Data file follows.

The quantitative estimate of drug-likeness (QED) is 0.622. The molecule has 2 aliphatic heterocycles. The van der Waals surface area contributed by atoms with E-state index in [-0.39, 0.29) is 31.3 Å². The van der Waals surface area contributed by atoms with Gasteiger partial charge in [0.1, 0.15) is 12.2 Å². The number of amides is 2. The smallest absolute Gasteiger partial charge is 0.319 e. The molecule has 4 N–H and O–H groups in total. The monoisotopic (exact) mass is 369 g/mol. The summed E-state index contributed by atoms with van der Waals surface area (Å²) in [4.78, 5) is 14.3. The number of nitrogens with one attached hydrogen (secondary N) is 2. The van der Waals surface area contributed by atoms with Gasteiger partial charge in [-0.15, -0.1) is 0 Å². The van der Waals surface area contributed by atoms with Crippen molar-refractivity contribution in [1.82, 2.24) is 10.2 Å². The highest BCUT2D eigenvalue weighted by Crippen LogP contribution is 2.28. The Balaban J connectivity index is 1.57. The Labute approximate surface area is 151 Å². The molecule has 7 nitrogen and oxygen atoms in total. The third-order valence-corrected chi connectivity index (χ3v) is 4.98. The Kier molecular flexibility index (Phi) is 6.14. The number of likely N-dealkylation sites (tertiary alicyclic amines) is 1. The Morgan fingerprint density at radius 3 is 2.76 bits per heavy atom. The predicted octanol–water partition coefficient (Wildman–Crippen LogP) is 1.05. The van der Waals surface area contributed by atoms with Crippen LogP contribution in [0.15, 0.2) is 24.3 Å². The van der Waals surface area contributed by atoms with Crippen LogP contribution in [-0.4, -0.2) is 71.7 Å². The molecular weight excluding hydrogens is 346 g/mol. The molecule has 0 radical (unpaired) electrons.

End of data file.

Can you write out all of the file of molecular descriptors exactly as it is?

The quantitative estimate of drug-likeness (QED) is 0.622. The molecule has 2 aliphatic heterocycles. The van der Waals surface area contributed by atoms with E-state index in [-0.39, 0.29) is 31.3 Å². The van der Waals surface area contributed by atoms with Gasteiger partial charge in [0.1, 0.15) is 12.2 Å². The number of amides is 2. The smallest absolute Gasteiger partial charge is 0.319 e. The molecule has 4 N–H and O–H groups in total. The monoisotopic (exact) mass is 369 g/mol. The summed E-state index contributed by atoms with van der Waals surface area (Å²) in [4.78, 5) is 14.3. The number of nitrogens with one attached hydrogen (secondary N) is 2. The van der Waals surface area contributed by atoms with Gasteiger partial charge in [-0.15, -0.1) is 0 Å². The van der Waals surface area contributed by atoms with Crippen molar-refractivity contribution in [1.82, 2.24) is 10.2 Å². The highest BCUT2D eigenvalue weighted by Crippen LogP contribution is 2.28. The Balaban J connectivity index is 1.57. The Labute approximate surface area is 151 Å². The molecule has 7 nitrogen and oxygen atoms in total. The third-order valence-corrected chi connectivity index (χ3v) is 4.98. The Kier molecular flexibility index (Phi) is 6.14. The number of likely N-dealkylation sites (tertiary alicyclic amines) is 1. The Morgan fingerprint density at radius 3 is 2.76 bits per heavy atom. The predicted octanol–water partition coefficient (Wildman–Crippen LogP) is 1.05. The van der Waals surface area contributed by atoms with Crippen LogP contribution in [0.15, 0.2) is 24.3 Å². The van der Waals surface area contributed by atoms with Crippen LogP contribution in [-0.4, -0.2) is 71.7 Å². The molecular weight excluding hydrogens is 346 g/mol. The molecule has 0 radical (unpaired) electrons.